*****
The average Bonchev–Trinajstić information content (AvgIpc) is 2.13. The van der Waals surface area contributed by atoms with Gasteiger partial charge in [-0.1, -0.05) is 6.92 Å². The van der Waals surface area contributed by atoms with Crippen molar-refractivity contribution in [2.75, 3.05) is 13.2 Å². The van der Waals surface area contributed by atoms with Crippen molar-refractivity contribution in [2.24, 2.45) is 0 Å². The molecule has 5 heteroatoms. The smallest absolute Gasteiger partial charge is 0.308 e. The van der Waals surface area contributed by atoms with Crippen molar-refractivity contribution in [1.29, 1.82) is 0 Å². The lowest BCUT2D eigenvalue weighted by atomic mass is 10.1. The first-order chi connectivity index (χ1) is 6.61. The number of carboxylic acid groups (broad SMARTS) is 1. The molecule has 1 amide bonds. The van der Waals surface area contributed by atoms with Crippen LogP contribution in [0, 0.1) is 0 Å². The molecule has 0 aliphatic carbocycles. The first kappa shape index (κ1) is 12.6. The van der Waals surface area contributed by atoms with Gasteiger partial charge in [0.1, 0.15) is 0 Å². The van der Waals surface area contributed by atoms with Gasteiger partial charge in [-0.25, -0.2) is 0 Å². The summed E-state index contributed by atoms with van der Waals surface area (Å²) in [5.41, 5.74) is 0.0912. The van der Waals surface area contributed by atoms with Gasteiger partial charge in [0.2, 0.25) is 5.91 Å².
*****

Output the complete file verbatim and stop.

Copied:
The average Bonchev–Trinajstić information content (AvgIpc) is 2.13. The van der Waals surface area contributed by atoms with Gasteiger partial charge in [-0.1, -0.05) is 6.92 Å². The van der Waals surface area contributed by atoms with Crippen molar-refractivity contribution in [2.75, 3.05) is 13.2 Å². The van der Waals surface area contributed by atoms with Crippen molar-refractivity contribution in [2.24, 2.45) is 0 Å². The molecule has 5 heteroatoms. The smallest absolute Gasteiger partial charge is 0.308 e. The van der Waals surface area contributed by atoms with Crippen molar-refractivity contribution in [1.29, 1.82) is 0 Å². The lowest BCUT2D eigenvalue weighted by atomic mass is 10.1. The first-order chi connectivity index (χ1) is 6.61. The number of carboxylic acid groups (broad SMARTS) is 1. The molecule has 1 amide bonds. The van der Waals surface area contributed by atoms with Crippen LogP contribution in [0, 0.1) is 0 Å². The molecule has 0 aliphatic carbocycles. The first kappa shape index (κ1) is 12.6. The van der Waals surface area contributed by atoms with Gasteiger partial charge in [0.1, 0.15) is 0 Å². The van der Waals surface area contributed by atoms with Gasteiger partial charge in [-0.25, -0.2) is 0 Å². The summed E-state index contributed by atoms with van der Waals surface area (Å²) in [5.41, 5.74) is 0.0912. The van der Waals surface area contributed by atoms with Gasteiger partial charge in [0.2, 0.25) is 5.91 Å².